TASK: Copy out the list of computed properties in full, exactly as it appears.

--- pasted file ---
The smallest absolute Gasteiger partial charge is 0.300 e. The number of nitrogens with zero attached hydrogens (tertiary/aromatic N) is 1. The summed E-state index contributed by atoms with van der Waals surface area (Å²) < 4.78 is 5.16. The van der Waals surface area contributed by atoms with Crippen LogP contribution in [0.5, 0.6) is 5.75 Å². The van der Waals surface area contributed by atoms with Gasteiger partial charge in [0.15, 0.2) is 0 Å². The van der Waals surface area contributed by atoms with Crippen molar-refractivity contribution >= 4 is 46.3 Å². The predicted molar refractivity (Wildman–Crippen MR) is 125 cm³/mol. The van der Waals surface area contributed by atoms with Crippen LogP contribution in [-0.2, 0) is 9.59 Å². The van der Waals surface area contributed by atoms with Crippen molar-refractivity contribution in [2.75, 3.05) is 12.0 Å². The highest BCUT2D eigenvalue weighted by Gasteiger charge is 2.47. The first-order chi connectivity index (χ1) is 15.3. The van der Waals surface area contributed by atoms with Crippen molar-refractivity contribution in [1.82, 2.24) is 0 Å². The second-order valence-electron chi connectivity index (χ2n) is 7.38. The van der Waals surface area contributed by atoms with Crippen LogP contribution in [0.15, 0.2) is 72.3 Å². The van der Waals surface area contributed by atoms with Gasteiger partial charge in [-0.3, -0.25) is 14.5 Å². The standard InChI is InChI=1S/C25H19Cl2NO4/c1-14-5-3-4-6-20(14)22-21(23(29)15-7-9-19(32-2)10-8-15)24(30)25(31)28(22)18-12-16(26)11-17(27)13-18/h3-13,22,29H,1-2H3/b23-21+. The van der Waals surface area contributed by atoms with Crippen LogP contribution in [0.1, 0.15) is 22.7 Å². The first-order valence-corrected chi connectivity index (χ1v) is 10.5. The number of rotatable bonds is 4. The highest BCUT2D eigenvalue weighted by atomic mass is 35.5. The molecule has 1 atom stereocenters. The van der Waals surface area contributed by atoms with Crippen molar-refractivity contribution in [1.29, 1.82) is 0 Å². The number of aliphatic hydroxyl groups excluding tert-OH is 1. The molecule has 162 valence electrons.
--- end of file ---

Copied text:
The smallest absolute Gasteiger partial charge is 0.300 e. The number of nitrogens with zero attached hydrogens (tertiary/aromatic N) is 1. The summed E-state index contributed by atoms with van der Waals surface area (Å²) < 4.78 is 5.16. The van der Waals surface area contributed by atoms with Crippen LogP contribution in [0.5, 0.6) is 5.75 Å². The van der Waals surface area contributed by atoms with Gasteiger partial charge in [0.15, 0.2) is 0 Å². The van der Waals surface area contributed by atoms with Crippen molar-refractivity contribution >= 4 is 46.3 Å². The predicted molar refractivity (Wildman–Crippen MR) is 125 cm³/mol. The van der Waals surface area contributed by atoms with Crippen LogP contribution in [-0.2, 0) is 9.59 Å². The van der Waals surface area contributed by atoms with Crippen molar-refractivity contribution in [2.75, 3.05) is 12.0 Å². The highest BCUT2D eigenvalue weighted by Gasteiger charge is 2.47. The first-order chi connectivity index (χ1) is 15.3. The van der Waals surface area contributed by atoms with Crippen molar-refractivity contribution in [1.82, 2.24) is 0 Å². The second-order valence-electron chi connectivity index (χ2n) is 7.38. The van der Waals surface area contributed by atoms with Crippen LogP contribution in [0.15, 0.2) is 72.3 Å². The van der Waals surface area contributed by atoms with Gasteiger partial charge in [-0.3, -0.25) is 14.5 Å². The standard InChI is InChI=1S/C25H19Cl2NO4/c1-14-5-3-4-6-20(14)22-21(23(29)15-7-9-19(32-2)10-8-15)24(30)25(31)28(22)18-12-16(26)11-17(27)13-18/h3-13,22,29H,1-2H3/b23-21+. The van der Waals surface area contributed by atoms with Crippen LogP contribution in [0.1, 0.15) is 22.7 Å². The first-order valence-corrected chi connectivity index (χ1v) is 10.5. The number of rotatable bonds is 4. The highest BCUT2D eigenvalue weighted by atomic mass is 35.5. The molecule has 1 atom stereocenters. The van der Waals surface area contributed by atoms with Crippen molar-refractivity contribution in [1.29, 1.82) is 0 Å². The number of aliphatic hydroxyl groups excluding tert-OH is 1. The molecule has 162 valence electrons.